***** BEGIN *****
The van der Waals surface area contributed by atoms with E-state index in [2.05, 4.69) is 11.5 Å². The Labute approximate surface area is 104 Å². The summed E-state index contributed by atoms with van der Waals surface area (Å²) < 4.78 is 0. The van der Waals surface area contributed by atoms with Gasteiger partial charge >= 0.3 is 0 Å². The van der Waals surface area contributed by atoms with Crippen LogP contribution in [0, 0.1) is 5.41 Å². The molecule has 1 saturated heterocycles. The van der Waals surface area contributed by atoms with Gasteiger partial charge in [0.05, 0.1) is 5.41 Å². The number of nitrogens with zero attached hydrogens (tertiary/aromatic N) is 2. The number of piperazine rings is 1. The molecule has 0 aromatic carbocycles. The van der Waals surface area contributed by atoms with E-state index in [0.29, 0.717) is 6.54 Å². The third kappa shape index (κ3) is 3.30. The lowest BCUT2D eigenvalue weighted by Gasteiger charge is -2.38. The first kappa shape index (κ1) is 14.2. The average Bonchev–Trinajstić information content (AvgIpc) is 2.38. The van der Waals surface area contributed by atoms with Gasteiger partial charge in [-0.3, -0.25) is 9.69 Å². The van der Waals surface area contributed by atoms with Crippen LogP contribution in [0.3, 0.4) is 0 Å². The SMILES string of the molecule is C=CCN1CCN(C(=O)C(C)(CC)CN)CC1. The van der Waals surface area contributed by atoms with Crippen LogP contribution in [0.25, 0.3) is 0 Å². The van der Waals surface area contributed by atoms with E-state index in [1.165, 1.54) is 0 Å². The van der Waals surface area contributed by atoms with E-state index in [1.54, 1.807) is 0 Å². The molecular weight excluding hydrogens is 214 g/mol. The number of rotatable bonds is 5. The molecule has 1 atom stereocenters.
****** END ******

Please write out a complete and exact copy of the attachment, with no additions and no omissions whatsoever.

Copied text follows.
The van der Waals surface area contributed by atoms with E-state index in [2.05, 4.69) is 11.5 Å². The Labute approximate surface area is 104 Å². The summed E-state index contributed by atoms with van der Waals surface area (Å²) < 4.78 is 0. The van der Waals surface area contributed by atoms with Gasteiger partial charge >= 0.3 is 0 Å². The van der Waals surface area contributed by atoms with Crippen LogP contribution in [0, 0.1) is 5.41 Å². The molecule has 1 saturated heterocycles. The van der Waals surface area contributed by atoms with Gasteiger partial charge in [0.05, 0.1) is 5.41 Å². The number of nitrogens with zero attached hydrogens (tertiary/aromatic N) is 2. The number of piperazine rings is 1. The molecule has 0 aromatic carbocycles. The van der Waals surface area contributed by atoms with E-state index in [0.29, 0.717) is 6.54 Å². The third kappa shape index (κ3) is 3.30. The lowest BCUT2D eigenvalue weighted by Gasteiger charge is -2.38. The first kappa shape index (κ1) is 14.2. The average Bonchev–Trinajstić information content (AvgIpc) is 2.38. The van der Waals surface area contributed by atoms with Gasteiger partial charge in [-0.3, -0.25) is 9.69 Å². The van der Waals surface area contributed by atoms with Crippen LogP contribution in [0.3, 0.4) is 0 Å². The SMILES string of the molecule is C=CCN1CCN(C(=O)C(C)(CC)CN)CC1. The van der Waals surface area contributed by atoms with Crippen LogP contribution in [0.25, 0.3) is 0 Å². The van der Waals surface area contributed by atoms with E-state index in [1.165, 1.54) is 0 Å². The van der Waals surface area contributed by atoms with E-state index in [1.54, 1.807) is 0 Å². The molecular weight excluding hydrogens is 214 g/mol. The number of rotatable bonds is 5. The molecule has 1 atom stereocenters.